Trends and Technology

Using Facebook for business—what to know in 2019

January 1, 2019
Rion Martin

Updated January 2019

In 2018, Facebook dropped a bombshell for small businesses.

Facebook made changes to its algorithm and those changes mean that if businesses want their posts seen by their followers, they have to pay for it.

For major brands, this is nothing new— but Facebook’s updates have decreased organic reach, or how many people a post will be seen by for free, to almost zero for companies big and small.

Whether your company already has a Facebook page or is considering creating one, here are your options for using Facebook for your business in 2019.

Ask followers to opt-in to seeing your posts

If you have a loyal and engaged audience, one option for getting around these new changes is to ask your followers to select the “See First” option on your page.

How to enable the see first option on Facebook page

The bad news: If we’re being pragmatic, most users aren’t going to take the steps to turn this option on. There’s also no guarantee that Facebook won’t change feature this in the future.

Shift to producing (more) video content

The one format that Facebook continues to prioritize, even from companies, is video— particularly live-streamed video.

The nice thing about live-streaming video is that it can be highly effective even on a limited budget.

To give you an idea of the types of live video that work, here are a few approaches:

  1. Host a Q&A – Does your company receive interesting or entertaining questions? Do you have unique knowledge about your category? Invite your email list to join you for a Q&A using Facebook Live. 
  2. Conduct an interview – Have a peer from another company stopping by your office? Prop up your smartphone and broadcast a discussion about interesting trends that you’re noticing.
  3. Unbox an interesting product – Say you make specialty bike parts and you get a new bike in that fits into a backpack. Record an unboxing of the product and then show how it works. It’s interesting for you, the bike manufacturer, and your audience.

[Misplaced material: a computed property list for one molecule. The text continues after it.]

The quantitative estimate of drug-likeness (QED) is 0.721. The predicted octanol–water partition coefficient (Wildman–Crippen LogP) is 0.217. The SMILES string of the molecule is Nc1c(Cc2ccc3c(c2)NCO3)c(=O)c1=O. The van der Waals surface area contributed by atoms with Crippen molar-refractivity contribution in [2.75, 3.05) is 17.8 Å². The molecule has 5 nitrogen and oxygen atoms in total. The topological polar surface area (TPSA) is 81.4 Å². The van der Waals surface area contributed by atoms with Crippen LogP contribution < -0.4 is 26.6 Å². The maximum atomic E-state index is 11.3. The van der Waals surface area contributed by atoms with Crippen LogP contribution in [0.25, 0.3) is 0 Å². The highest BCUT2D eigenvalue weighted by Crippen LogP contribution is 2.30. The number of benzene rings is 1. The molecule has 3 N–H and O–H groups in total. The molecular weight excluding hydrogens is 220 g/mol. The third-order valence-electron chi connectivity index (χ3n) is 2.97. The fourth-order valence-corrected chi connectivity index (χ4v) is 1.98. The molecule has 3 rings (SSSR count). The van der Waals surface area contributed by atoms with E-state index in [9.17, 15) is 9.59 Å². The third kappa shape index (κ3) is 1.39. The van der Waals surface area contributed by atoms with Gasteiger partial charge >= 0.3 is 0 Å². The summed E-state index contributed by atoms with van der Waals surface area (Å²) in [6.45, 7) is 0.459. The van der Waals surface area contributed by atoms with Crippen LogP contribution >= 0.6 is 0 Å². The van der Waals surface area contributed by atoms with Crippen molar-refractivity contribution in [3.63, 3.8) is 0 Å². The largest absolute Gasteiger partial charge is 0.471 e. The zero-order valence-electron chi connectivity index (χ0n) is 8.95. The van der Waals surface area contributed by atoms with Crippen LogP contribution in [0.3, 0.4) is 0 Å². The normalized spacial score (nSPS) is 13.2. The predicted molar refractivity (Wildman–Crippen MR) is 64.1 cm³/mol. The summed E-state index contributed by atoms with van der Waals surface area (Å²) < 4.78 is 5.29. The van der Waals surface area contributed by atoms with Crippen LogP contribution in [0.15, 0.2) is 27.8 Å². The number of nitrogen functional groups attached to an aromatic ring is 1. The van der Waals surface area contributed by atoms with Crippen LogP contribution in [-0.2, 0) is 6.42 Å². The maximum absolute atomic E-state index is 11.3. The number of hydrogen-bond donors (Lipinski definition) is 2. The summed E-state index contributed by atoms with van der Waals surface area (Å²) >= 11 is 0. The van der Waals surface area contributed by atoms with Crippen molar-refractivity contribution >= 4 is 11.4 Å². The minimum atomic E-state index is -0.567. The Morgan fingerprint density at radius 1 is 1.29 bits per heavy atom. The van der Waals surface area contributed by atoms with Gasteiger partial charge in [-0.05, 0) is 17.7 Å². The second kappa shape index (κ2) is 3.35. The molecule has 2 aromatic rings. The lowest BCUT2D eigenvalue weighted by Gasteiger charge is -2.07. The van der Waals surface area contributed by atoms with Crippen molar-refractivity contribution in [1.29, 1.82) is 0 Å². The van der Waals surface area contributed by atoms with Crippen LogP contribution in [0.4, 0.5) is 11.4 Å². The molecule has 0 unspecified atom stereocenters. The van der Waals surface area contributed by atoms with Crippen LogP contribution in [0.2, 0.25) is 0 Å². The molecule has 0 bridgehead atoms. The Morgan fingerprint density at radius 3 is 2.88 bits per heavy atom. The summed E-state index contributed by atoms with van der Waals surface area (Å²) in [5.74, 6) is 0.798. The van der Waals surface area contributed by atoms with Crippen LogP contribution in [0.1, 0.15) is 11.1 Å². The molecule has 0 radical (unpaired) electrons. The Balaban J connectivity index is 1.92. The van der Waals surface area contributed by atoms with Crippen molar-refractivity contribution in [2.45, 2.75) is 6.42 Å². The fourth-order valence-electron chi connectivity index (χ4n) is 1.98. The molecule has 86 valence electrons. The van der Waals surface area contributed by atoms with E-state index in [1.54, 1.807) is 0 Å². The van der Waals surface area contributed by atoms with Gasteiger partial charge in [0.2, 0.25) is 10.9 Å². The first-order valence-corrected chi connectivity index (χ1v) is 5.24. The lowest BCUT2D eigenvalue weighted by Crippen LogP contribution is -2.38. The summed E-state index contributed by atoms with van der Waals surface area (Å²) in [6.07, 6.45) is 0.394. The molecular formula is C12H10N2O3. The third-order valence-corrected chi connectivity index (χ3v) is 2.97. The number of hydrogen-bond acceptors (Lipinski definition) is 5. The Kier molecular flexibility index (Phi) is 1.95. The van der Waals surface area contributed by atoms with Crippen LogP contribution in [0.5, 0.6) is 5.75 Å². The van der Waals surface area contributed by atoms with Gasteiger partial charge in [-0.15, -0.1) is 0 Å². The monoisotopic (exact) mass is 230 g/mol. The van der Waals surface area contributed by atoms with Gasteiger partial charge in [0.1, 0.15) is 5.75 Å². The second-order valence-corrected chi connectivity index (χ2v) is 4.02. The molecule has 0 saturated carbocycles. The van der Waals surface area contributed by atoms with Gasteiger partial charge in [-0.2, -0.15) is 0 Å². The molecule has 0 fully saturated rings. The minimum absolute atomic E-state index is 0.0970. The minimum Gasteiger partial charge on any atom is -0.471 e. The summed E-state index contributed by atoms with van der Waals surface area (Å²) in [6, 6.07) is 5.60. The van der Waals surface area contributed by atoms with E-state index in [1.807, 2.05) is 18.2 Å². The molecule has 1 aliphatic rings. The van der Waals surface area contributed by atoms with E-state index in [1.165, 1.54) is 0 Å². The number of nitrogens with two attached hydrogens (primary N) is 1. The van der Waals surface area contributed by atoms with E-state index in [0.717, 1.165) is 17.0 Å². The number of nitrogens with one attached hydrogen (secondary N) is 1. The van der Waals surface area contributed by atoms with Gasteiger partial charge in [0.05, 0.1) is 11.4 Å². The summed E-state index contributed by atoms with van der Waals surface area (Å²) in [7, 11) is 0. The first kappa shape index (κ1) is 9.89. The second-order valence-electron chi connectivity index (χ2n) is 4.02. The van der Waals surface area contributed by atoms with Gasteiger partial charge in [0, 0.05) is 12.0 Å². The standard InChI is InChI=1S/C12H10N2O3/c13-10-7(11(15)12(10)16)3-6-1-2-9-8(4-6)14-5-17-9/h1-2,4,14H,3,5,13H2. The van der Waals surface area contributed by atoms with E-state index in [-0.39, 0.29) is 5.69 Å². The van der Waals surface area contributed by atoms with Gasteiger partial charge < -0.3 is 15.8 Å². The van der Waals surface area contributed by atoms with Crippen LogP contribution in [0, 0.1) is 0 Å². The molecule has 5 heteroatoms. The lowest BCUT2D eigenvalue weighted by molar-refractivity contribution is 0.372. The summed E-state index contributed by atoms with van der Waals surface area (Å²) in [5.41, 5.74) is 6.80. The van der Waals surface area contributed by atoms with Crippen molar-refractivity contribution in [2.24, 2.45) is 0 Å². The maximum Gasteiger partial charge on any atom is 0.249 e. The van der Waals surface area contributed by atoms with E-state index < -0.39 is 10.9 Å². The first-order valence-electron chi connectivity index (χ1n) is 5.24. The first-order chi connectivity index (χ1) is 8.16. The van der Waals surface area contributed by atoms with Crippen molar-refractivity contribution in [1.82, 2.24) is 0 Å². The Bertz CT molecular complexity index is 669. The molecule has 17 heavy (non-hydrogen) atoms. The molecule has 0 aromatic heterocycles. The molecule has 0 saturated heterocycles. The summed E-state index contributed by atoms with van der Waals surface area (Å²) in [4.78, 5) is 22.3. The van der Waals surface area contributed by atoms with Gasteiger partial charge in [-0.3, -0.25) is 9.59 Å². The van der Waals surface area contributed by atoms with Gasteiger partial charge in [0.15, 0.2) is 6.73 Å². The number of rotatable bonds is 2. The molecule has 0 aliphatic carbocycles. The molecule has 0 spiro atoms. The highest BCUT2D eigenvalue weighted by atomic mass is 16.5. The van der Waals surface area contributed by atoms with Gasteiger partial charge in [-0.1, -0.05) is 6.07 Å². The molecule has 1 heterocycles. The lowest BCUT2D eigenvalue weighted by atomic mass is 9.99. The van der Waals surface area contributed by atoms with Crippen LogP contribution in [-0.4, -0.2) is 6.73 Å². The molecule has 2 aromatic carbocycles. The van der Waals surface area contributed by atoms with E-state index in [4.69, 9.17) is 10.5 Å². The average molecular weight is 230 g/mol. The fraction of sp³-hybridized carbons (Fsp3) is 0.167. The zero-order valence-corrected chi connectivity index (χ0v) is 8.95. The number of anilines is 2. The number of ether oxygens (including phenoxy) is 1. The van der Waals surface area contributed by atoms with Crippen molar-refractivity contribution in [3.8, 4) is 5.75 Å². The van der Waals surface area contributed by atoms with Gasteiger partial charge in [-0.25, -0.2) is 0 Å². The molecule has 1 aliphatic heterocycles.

4. Live stream trade shows or events – See other cool products at a trade show that your customers would be interested in learning about? Show them with a live stream.

Neil Patel has more ideas here. You can also check out examples here.

Focus on content that creates a conversation

Going forward, Facebook is heavily favoring content that receives comments and starts conversations.

Companies willing to focus on fostering dialog may be able to get around paying-to-play for just a little while longer.

An example might be something like, “We’re cataloging the absolute best mountain biking trails in North America. What’s your favorite and why? Drop us a line in the comments.”

Simple, right? Not quite. To make things even more complicated, the company is increasingly cracking down on what it calls, ‘engagement-bait’, or low-value posts designed to get likes, shares, and comments. (see below)

Examples of Facebook engagement bait


Bottom line: Creating posts specifically designed to drive engagement is worth exploring but could be severely complicated by Facebook’s broad engagement-bait criteria.

Allocate budget to Facebook as a paid media platform

Perhaps it’s time to face reality and realize that the free ride is over. Facebook is now a paid media channel, plain and simple.

It’s not the end of the world and Facebook still has many benefits— including its large audience, incredible targeting, and detailed measurement.

Facebook advertising is also quick and relatively easy to get up and running— particularly compared to direct mail, outdoor display, and television.

Don’t use Facebook as a marketing channel

There is a long list of companies that have shuttered their Facebook company pages, and maybe that’s the right move for your business as well.

Here are five questions you should ask yourself about using Facebook for your business:

  1. Does our market spend time on Facebook?
  2. Do we have the time and resources to use Facebook effectively?
  3. Are we prepared to allocate budget to running ads?
  4. Do we know how to measure the business impact of using Facebook?
  5. Are we prepared to handle complaints and negative comments?

If you can’t answer any of those questions effectively, it might be wise to forget about Facebook as a marketing channel altogether.

Summing up your options

To recap, in 2018 Facebook changed its algorithm to de-prioritize content from company pages.

This means that unless you pay, the content you post to your company Facebook page is unlikely to be seen by your followers.

In light of the change, here are five options for using Facebook for business:

  1. Ask your audience to opt-in to seeing your posts
  2. Create more video content (it has a higher chance of being seen)
  3. Focus on content that creates a conversation
  4. Start treating Facebook as a paid media channel
  5. Don’t use Facebook for your business

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